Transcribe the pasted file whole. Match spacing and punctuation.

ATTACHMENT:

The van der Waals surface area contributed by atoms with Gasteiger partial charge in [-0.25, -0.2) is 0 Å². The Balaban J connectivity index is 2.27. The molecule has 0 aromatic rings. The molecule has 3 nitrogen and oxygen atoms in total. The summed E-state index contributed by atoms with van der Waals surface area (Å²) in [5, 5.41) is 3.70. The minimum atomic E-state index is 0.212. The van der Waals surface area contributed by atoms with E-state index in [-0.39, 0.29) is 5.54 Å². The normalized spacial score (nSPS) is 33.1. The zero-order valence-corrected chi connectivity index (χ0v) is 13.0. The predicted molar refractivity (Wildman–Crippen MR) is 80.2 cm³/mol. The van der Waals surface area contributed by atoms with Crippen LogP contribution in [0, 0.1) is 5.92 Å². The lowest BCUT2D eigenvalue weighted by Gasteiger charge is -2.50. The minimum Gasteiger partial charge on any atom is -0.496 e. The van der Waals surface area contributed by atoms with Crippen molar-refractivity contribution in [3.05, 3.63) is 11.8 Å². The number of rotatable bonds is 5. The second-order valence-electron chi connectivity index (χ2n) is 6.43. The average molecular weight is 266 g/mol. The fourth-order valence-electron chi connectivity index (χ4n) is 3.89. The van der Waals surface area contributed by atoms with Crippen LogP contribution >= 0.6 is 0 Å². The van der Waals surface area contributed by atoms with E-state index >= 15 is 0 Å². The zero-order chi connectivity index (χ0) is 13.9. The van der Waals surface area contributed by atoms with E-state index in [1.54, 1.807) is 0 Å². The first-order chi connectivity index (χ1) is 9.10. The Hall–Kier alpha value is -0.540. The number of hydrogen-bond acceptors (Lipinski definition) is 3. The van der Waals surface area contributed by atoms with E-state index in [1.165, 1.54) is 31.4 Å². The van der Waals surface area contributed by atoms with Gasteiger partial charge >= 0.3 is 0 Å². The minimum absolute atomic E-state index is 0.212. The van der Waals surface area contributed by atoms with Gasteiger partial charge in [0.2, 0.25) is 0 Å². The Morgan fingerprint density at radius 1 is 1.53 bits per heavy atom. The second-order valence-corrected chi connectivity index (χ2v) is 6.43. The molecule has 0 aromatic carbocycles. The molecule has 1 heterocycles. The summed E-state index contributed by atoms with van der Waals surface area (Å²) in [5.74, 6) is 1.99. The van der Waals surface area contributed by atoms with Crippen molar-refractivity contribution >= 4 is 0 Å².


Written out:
The van der Waals surface area contributed by atoms with Gasteiger partial charge in [-0.25, -0.2) is 0 Å². The Balaban J connectivity index is 2.27. The molecule has 0 aromatic rings. The molecule has 3 nitrogen and oxygen atoms in total. The summed E-state index contributed by atoms with van der Waals surface area (Å²) in [5, 5.41) is 3.70. The minimum atomic E-state index is 0.212. The van der Waals surface area contributed by atoms with E-state index in [-0.39, 0.29) is 5.54 Å². The normalized spacial score (nSPS) is 33.1. The zero-order valence-corrected chi connectivity index (χ0v) is 13.0. The predicted molar refractivity (Wildman–Crippen MR) is 80.2 cm³/mol. The van der Waals surface area contributed by atoms with Crippen LogP contribution in [0, 0.1) is 5.92 Å². The lowest BCUT2D eigenvalue weighted by Gasteiger charge is -2.50. The minimum Gasteiger partial charge on any atom is -0.496 e. The van der Waals surface area contributed by atoms with Crippen molar-refractivity contribution in [3.05, 3.63) is 11.8 Å². The number of rotatable bonds is 5. The second-order valence-electron chi connectivity index (χ2n) is 6.43. The average molecular weight is 266 g/mol. The fourth-order valence-electron chi connectivity index (χ4n) is 3.89. The van der Waals surface area contributed by atoms with Crippen LogP contribution >= 0.6 is 0 Å². The van der Waals surface area contributed by atoms with E-state index >= 15 is 0 Å². The zero-order chi connectivity index (χ0) is 13.9. The van der Waals surface area contributed by atoms with E-state index in [1.54, 1.807) is 0 Å². The first-order chi connectivity index (χ1) is 9.10. The Hall–Kier alpha value is -0.540. The number of hydrogen-bond acceptors (Lipinski definition) is 3. The van der Waals surface area contributed by atoms with E-state index in [1.165, 1.54) is 31.4 Å². The van der Waals surface area contributed by atoms with Gasteiger partial charge >= 0.3 is 0 Å². The minimum absolute atomic E-state index is 0.212. The van der Waals surface area contributed by atoms with Gasteiger partial charge in [0.2, 0.25) is 0 Å². The Morgan fingerprint density at radius 1 is 1.53 bits per heavy atom. The second-order valence-corrected chi connectivity index (χ2v) is 6.43. The molecule has 0 aromatic carbocycles. The molecule has 1 heterocycles. The summed E-state index contributed by atoms with van der Waals surface area (Å²) in [5.74, 6) is 1.99. The van der Waals surface area contributed by atoms with Crippen molar-refractivity contribution >= 4 is 0 Å².